I think that one of my design goals is to limit the tension between mechanical effectiveness and coherence of the fiction, since I don't think there's a lot of benefit in having incentives that push against the coherence of the fiction. In an earlier version of the game dice were assigned to traits at chargen, and it was usually stressful and unpleasant to choose to favor these other things over mechanical effectiveness. As a result, players were almost always relying on their most powerful trait in every chapter but that choice would frequently be tinged with regret. In the current version of the game players assign dice to their traits on a chapter by chapter basis, so they can make some thematic choices (e.g. it's important for me to confront problem X with trait Y) without feeling like they are putting their long-term thematic statement (e.g. it's important for my hero to complete his plot and save his community) in jeopardy. Since chapters evolve during play, though, the choices aren't completely unconstrained.

I should also point out that I'm not using "trait" in the exact same sense as those threads, since my traits aren't add-ons to a separate resolution system, they're the only resolution system. (I don't think it affects the discussion too much, but I wanted to clarify. I call them traits because they are player-authored, and because they work very similarly to the way traits are invoked in DITV).
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  I just finished reading this.
  The writing is definitely punched up. It has a much more friendly tone and it is just easier to read.
  Here is how I read the new mechanics:
Roll Lots of dice:
Harder to narrate in so many traits
Easier to introduce more characters
More story dice to activate
Exhaustion will be harder to recover from
Increases chance of rolling highest
Increases chance of winning a tie
Increases number of dice that will be lower than the oppositions dice if you lose
Increases chance of rolling a die that is too low to exhaust the oppositions traits

Roll Less dice:
Easier to narrate in traits
Harder to introduce more characters
Less story dice to activate
Exhaustion will be easier to recover from
Less chance of rolling highest
Less chance of winning a tie
Less dice that will be lower than the oppositions dice if you lose
Less chance of rolling a die that is too low to exhaust the oppositions traits

None of these are guarantees though, so it feels pretty balanced. I think because of the increased cost in player effort and resources, I would probably go with less Traits, but that is just because I like to play cautiously.
Dave M
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Dan Maruschak

I finished reading the last of Ron's linked threads. I think the before/after paradigm that Ron mentioned having evolving views on isn't a great model. I designed my game after listening to and reading a lot of Vincent's clouds and boxes stuff, and my traits are intended to work as prompts for narration by being pattern-matching operators pointed at the narration. The traits themselves are sort of backward-looking in that they only kick in once someone has narrated something that applies, but they aren't as problematic as "yeah, I guess this trait probably applies to the situation we've been describing" traits because the person providing the narration knows before they start speaking that the narration they provide will need to hit one or more of the traits in question -- when the sender knows what kind of patterns the receiver is configured to receive it's easier to send a clear message. So if you and I both know that I have the traits Master Swordsman and Booming Voice, it will be relatively easy for me to give narration that will satisfy one, the other, or both of those, and it will usually be pretty clear in context which traits I'm trying to invoke. If it isn't clear, the receiver isn't put in the confrontational position of saying "you can't use your trait", he's able to employ the more socially harmonious "I don't really get how your narration hits that trait, could you revise the narration to make it clearer for me?". Since the narration is obviously bounded and still tentative (basically, just what you've said "this round", like a single raise or see in Dogs) it's easy to ask for the narration to be edited, whereas it can be much harder to ask for the editing in a more diffuse "whenever it applies" trait since that could potentially impact large swaths of seemingly established fiction.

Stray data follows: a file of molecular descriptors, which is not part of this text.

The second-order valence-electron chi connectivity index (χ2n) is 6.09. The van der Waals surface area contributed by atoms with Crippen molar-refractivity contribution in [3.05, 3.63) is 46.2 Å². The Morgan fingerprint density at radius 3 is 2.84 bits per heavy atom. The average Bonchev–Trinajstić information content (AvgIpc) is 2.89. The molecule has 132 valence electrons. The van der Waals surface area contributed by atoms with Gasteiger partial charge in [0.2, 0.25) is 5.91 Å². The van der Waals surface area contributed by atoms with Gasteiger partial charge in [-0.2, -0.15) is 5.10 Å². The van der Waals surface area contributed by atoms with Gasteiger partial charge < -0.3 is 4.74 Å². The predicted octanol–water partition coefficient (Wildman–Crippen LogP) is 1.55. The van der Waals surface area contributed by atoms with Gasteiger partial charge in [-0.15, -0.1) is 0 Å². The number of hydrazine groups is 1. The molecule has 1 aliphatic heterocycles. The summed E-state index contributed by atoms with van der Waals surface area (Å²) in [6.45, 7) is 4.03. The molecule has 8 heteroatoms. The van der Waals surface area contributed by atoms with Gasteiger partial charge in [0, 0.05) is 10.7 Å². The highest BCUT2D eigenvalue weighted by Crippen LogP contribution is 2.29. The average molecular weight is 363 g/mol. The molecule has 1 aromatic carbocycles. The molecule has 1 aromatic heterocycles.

I think it's also useful that the narration I'm asking players to do isn't solely focused on invoking the trait, but is also targeted at an orthogonal pattern-matcher: either providing adversity to the viewpoint character or responding to that adversity. By needing to serve multiple masters I think it's less likely that players will perform the functional equivalent of just reading off their trait -- you can't just have your character shout to use Booming Voice against me, you have to narrate something that both demonstrates the Booming Voice and is an obvious source of adversity for me, like shouting to drown out what my character is trying to say. This is pretty similar to things like Mouse Guard's "describe how you're using one of your skills to give a helping die", but since the actual narration is more important (since it guides the viewpoint player's response to the adversity and the narration of the results of the exchange) there's less likelihood of people just saying "I'm using X" without actually giving the narration that describes how they're using X.